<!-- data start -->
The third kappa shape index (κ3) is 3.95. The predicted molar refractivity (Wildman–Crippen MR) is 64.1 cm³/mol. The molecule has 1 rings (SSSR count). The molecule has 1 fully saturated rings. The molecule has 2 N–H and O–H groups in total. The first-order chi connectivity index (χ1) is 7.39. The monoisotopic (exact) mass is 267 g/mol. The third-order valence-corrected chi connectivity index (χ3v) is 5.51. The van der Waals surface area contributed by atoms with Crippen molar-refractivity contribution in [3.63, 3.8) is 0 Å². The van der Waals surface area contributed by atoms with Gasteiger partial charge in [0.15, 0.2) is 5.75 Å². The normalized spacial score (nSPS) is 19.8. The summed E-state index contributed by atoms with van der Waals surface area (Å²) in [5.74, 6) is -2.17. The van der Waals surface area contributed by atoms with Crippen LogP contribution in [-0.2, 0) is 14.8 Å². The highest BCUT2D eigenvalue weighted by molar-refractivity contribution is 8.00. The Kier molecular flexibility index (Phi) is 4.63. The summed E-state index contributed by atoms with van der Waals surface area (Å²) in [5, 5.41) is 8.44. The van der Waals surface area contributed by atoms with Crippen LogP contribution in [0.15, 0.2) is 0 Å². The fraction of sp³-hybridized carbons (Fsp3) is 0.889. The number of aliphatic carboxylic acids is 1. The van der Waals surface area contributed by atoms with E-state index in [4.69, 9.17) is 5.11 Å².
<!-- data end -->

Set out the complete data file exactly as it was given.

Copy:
The third kappa shape index (κ3) is 3.95. The predicted molar refractivity (Wildman–Crippen MR) is 64.1 cm³/mol. The molecule has 1 rings (SSSR count). The molecule has 1 fully saturated rings. The molecule has 2 N–H and O–H groups in total. The first-order chi connectivity index (χ1) is 7.39. The monoisotopic (exact) mass is 267 g/mol. The third-order valence-corrected chi connectivity index (χ3v) is 5.51. The van der Waals surface area contributed by atoms with Crippen molar-refractivity contribution in [3.63, 3.8) is 0 Å². The van der Waals surface area contributed by atoms with Gasteiger partial charge in [0.15, 0.2) is 5.75 Å². The normalized spacial score (nSPS) is 19.8. The summed E-state index contributed by atoms with van der Waals surface area (Å²) in [5.74, 6) is -2.17. The van der Waals surface area contributed by atoms with Crippen LogP contribution in [-0.2, 0) is 14.8 Å². The highest BCUT2D eigenvalue weighted by molar-refractivity contribution is 8.00. The Kier molecular flexibility index (Phi) is 4.63. The summed E-state index contributed by atoms with van der Waals surface area (Å²) in [5, 5.41) is 8.44. The van der Waals surface area contributed by atoms with Crippen LogP contribution in [0.15, 0.2) is 0 Å². The fraction of sp³-hybridized carbons (Fsp3) is 0.889. The number of aliphatic carboxylic acids is 1. The van der Waals surface area contributed by atoms with E-state index in [4.69, 9.17) is 5.11 Å².